Hearing on the 18 AIADMK MLAs’ disqualification case gathered steam on Tuesday, the second day of arguments, with Justice M. Sathyanarayanan, the third judge of Madras High Court dealing with the case in view of a split verdict delivered by two judges on June 14, throwing several pointed questions. His questions revolved around the issue of whether the AIADMK existed as an entity when the disqualification proceedings were held between August 24 and September 18 last year.

During the course of his day-long arguments, senior counsel Mohan Parasaran, representing 12 of the 18 disqualified MLAs, questioned how the Chief Government Whip S. Rajendiran could have lodged a complaint against them to the Speaker on a letter head of the AIADMK on August 24. He pointed out that the Election Commission had frozen the party’s name AIADMK as well as its ‘two leaves’ symbol on March 22, 2017, and that order was in operation till November 23, 2017.

Contrary to the usage of the AIADMK letter head by the complainant, Chief Minister Edappadi K. Palaniswami had offered his comments, in his capacity as the leader of the legislature party, to the Speaker on August 30 on a letter head which read: AIADMK (Amma, Puratchi Thalaivi Amma). This makes it crystal clear that the original party AIADMK had gone into eclipse during that period. Therefore, the question of defecting from that party would not arise at all, Mr. Parasaran contended.

However, the judge pointed out that the Chief Minister had used a letter head to indicate that he represents both the factions or groups. “In a sense, he probably wanted to claim it is the real AIADMK,” the judge said. Making a short intervention at this moment, senior counsel C.S. Vaidyanathan, representing Mr. Palaniswami, said even the 18 MLAs had identified themselves as AIADMK members during the entire proceedings, and therefore, it was farcical to question the existence of the AIADMK as an entity.

AIADMK candidates

Immediately, senior counsel P.S. Raman, representing six of the disqualified MLAs, said his clients had identified themselves as AIADMK members because they had been elected to the Assembly as candidates of that party. It was then the judge posed a significant question: “Assuming a trust vote had to be conducted during that period, is it your case that the Assembly could not have been convened at all until the Election Commission decided the dispute finally?”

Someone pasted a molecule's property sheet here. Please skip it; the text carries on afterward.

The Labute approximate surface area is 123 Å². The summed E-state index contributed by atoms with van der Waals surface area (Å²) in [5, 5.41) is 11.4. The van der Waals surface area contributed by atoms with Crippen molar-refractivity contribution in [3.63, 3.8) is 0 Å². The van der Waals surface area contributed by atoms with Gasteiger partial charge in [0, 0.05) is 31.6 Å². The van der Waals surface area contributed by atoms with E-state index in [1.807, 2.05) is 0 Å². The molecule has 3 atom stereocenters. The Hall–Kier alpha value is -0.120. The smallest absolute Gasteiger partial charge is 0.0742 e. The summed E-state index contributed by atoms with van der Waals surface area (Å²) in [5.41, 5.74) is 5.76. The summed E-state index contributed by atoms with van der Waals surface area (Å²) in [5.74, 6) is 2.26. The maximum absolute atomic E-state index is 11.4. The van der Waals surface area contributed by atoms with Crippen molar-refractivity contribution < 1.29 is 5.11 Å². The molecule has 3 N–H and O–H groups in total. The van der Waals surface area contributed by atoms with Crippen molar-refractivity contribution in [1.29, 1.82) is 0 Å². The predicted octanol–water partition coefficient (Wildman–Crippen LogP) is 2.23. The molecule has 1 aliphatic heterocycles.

Mr. Parasaran answered it in the negative. “That is independent. The floor test could have been held dehors the Election Commission proceedings,” he replied. When the judge wanted to know whether the issue of the party being in suspended animation was raised before the Speaker during the disqualification proceedings, the senior counsel said it was raised and the Speaker had specifically rejected it by stating that the reference to the EC proceedings was a “futile attempt.”

Further, accusing the Speaker of having relied upon extraneous materials while passing the disqualification order without serving copies of those materials on the 18 MLAs, Mr. Parasaran, in a lighter vein, said: “Luckily, the impugned order (disqualifying them) was served on us.” The court went into splits on hearing this and immediately, the judge quipped: “Even that was not served on them on September 18. They had to download it from the Internet. That’s what Mr. Raman argued.”

Since both Mr. Parasaran and Mr. Raman concluded their arguments on behalf of the 18 MLAs by the end of the day, senior counsel C. Aryama Sundaram, representing the Speaker, said that he would commence his counter arguments on Wednesday but was not sure of completing it on the same day. He took the judge’s permission to take a break on Thursday alone, since he had a case to attend in the Supreme Court, and then continue his arguments on Friday.

Though the judge had a conference to attend in New Delhi on Friday, he had cancelled it for the hearing of the present case. After Mr. Sundaram completes his arguments on Friday, the judge would fix a date for hearing Mr. Vaidyanathan.

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